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he Australian has published my review of Donna Laframboise’s book here.

The review prompted a tweet from Michael Mann that I was wrong to say the IPCC had dropped the hockey stick. Here’s a source: judge for yourself.

Here’s the text of the review:

A LITTLE-KNOWN Canadian freelancer whowrites a short book dense with data and argument, and self-publishes a kindle version on Amazon, can hardly expect fame and fortune.

Yet this seems to be what is happening to Donna Laframboise, the author of The Delinquent Teenager Who Was Mistaken For The World’s Top Climate Expert.

Her book has garnered nearly 90 reviews on in just two weeks, about four-fifths of them giving it five stars.

The web is alive with discussion of this remarkable little book. The World Wildlife Fund has put out a press release denouncing it.

What is all the fuss about? Like many people, me included, Laframboise used to take climate science at face value. She thought the case had been made by a committee of many neutral scientists working for the UN that global warming was a serious threat.

After all, as Mark Twain once said, “people’s beliefs and convictions are in almost every case gotten at second-hand, and without examination, from authorities who have not themselves examined the questions at issue but have taken them at second-hand from other non-examiners, whose opinions about them were not worth a brass farthing”.

“After all,” she writes, “journalists are supposed to be sceptical. They aren’t supposed to take anyone’s word for anything. They’re supposed to dig, and question, and challenge.”In 2009, two years after the Intergovernmental Panel on Climate Change received a Nobel Peace Prize, Laframboise, growing irritated with the shallow analysis of the issue in the news sources she trusted most, began reading and digging into the issue herself to get the first-hand version.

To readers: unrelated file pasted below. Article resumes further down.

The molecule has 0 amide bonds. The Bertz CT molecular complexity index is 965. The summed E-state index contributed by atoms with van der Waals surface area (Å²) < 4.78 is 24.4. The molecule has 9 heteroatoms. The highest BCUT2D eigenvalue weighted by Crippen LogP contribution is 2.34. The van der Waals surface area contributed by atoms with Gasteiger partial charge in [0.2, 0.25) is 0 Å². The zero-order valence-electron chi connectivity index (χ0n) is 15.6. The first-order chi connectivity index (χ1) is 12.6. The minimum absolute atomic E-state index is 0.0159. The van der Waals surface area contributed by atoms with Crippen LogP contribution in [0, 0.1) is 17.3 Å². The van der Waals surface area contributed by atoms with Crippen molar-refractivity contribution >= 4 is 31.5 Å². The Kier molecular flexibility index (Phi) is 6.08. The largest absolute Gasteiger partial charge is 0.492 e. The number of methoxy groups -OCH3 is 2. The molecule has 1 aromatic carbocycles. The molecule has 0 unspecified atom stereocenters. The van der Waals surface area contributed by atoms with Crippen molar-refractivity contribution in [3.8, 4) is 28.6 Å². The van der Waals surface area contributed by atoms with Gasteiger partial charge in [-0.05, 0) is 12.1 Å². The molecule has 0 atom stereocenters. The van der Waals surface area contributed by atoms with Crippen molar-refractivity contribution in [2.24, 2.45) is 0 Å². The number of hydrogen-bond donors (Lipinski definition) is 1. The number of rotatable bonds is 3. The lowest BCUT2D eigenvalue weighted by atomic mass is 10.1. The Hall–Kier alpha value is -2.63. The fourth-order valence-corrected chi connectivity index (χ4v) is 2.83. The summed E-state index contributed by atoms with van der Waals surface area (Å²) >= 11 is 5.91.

She was not the first Canadian outsider to do this. About seven years before, an expert mathematician named Stephen McIntyre, also a resident of Toronto, had begun to request the data and analysis behind the famous “hockey stick graph” that appeared six times in the 2001 report of the IPCC.

He eventually found that it was a house of cards, based on faulty data filtered through a distorting statistical lens. McIntyre’s careful “audit” is now legendary, as is the resistance and calumny he encountered. The hockey stick graph was dropped by the IPCC.

(Incidentally, both McIntyre and Laframboise were influenced by encountering stubborn injustice earlier in their careers: McIntyre experienced police corruption at first-hand; Laframboise investigated a miscarriage of justice in a murder case.)

Laframboise focused on the IPCC reports themselves. How were they actually written and who by? The impression the UN gave was that they were composed by thousands of senior scientists.

In the words of Rajendra Pachauri, the head of the IPCC: “These are people who have been chosen on the basis of their track record, on their record of publications, on the research that they have done . . . They are people who are at the top of their profession.”